As Zonas de fauna da América Tropical


  • Cândido Mello-Leitão


América Central;, América do Sul;, Zoogeografia.


The author, Prof. Cândido de Mello Leitão, Technical Consultant of the National Council of Geography, after giving the definitions and divisions by Wallace, Sclater, Heilprin, Dahl and Bodenheimer of the zones of the fauna of the Globe, goes on to deal with the American Continent. He compares the divisions by Lydekker and Wallace, in order to show the principle disagreement, especially with reference to the Sonorana. Then he studied the biotic American zones by Merriam (for Central and North America) and the biogeographic treatic by Tate, Mello Leitão and Cabrera & Yepes (for South America).

            The author reminds us that a straight relation exists between the vegetation and the fauna and that, therefore, the distribution, above all of the herbivorous animals, depends on the distribution of the alimentary plants and that its biogeographic area is always smaller than that of the nutritious plant. He gives four original zoogeographic rules:

            I - The rhizophagan or phyllophagan (animals that feed on roots and leaves) comprise a much greater geographic area than the carpophangan or spermophile (that feed on fruit and seeds).

            II - Within the same zoological group, under similar conditions of deportment and feeding, the animals of the fields comprise a much greater biogeographic area than the nemorous (that live on the open country).

            III - Taken into consideration the various layers or of the forest, mainly the two middle strata are the ones o f most zoogeographic importance.

           IV - Within a continual continental area the carnivorous animals present a more notable expansion than the" herbivorous.

            He tries to give a precise definition of the terms commonly used in Biogeography - Kingdom, Region, Province, District and Habitation. The following is his definition:     Kingdom is a large area, continual or discontinual, characterized by· a great number of positive peculiarities of the fauna, which distinguish it from other homologous areas and which, in general, can be defined in a concise way.

            Region is the part of the Kingdom, limited by its climatic character more restricted by the prevailing floral vestment and, because of that, by a certain number of conditions of biotic exigencies, more limited.

            Province is usually a continual area, where a more or less uniform vestment prevails, with small climatic variations.

            District is a zone determined by a precise floral association, where a fauna of analogous biotic exigencies is found, with a level of relatively very low margin.

            Habitation is the whole portion of a district characterized by a special microclimate.

            In going over to the study of America, the author makes a small introduction of the zones of America which belong to the Arctogea, before starting on the study of the Neogea, illustrating its principal faunistic characteristics and stopping for a while on the study of the transition to the Neogea, established in the Sonorana. The author considers as northern border of the Sonorana the extreme points of distribution of the Marsupials, of the Xenarthros, Tayassuidae, Scorpions, Pedipalds and the Solifugos. He considers the Neogea as faunistic kingdom, divided in to two regions: Caribean and South American.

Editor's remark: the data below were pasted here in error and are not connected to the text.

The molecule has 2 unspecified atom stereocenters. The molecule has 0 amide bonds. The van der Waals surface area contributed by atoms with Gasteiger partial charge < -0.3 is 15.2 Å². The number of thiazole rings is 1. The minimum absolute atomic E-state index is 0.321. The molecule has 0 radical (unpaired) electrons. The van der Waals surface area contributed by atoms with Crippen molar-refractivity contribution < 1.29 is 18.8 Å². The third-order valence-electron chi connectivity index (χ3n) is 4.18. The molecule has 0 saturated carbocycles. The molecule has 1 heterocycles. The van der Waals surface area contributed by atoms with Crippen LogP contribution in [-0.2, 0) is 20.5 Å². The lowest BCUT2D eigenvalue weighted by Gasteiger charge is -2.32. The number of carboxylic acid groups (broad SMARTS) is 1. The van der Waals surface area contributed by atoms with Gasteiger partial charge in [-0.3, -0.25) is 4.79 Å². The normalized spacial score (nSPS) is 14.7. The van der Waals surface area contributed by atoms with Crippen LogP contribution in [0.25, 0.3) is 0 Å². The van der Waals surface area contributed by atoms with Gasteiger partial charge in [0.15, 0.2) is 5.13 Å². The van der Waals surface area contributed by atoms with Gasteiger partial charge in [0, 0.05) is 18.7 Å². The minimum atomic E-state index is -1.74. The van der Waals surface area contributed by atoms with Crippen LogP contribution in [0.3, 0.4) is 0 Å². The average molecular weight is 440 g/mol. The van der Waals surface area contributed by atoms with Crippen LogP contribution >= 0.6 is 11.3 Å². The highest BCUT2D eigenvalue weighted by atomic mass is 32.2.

After showing the principal faunistic characters of the Neogea, he goes over to the study of the Caribean Region, which he divides in to two sub-regions: Central-American and Antillas.

            The Central-American, is in turn, divided into three provinces: Guatemalean or northerna Serrana, Yucateca and Istmica or Darienica. The sub-region of the Antillas is sub-divided in to five provinces: Cuban, Jamaican, Hispanian and Porto Rican.

            The most prominent characters of the fauna of each province have been studied.

            In the study of the South-American Region the author dealt first with the vestment of the flora in general, comprehending four strips of wood land (Amazonian forest or Hileican, Tropical sloping forests; sub-tropical forests; and Tempered Austral Cordilleran forests; three savannas (llanos guianenses, caatingas and cerrados of Brazil and parks and mountains of Brazil and Argentine); steppes and deserts. The author prefers to follow the classical division of South America in two sub-divisions: Andino Patagonian and Brasiliana, the first with four provinces and the second with five.

            The sub-region of the Brasiliana comprehends the whole of Brazil, Guiana, most part of Venezuela, east of Merida, part of Amazonian Colombia, Ecuador, Peru, Amazonian and Chaco Bolivia, Argentina territories and provinces of Salta, Formosa, Chaco, part of Santiago del Este and Santa Fé, Misiones, Corrientes and Entre Rios, the ·whole of Paraguay and Uruguay. The Andino-Patagonian sub-region comprehends the rest of South America. The provinces of the Brasiliana are the following: Guiana, Hileia, Carire, Tupi, Incaic Guarani, Patagonian Sub-Andino, Chilean and Patagonia.

            For each province are mentioned the more characteristic and exclusive animals, especially Mammals and Birds.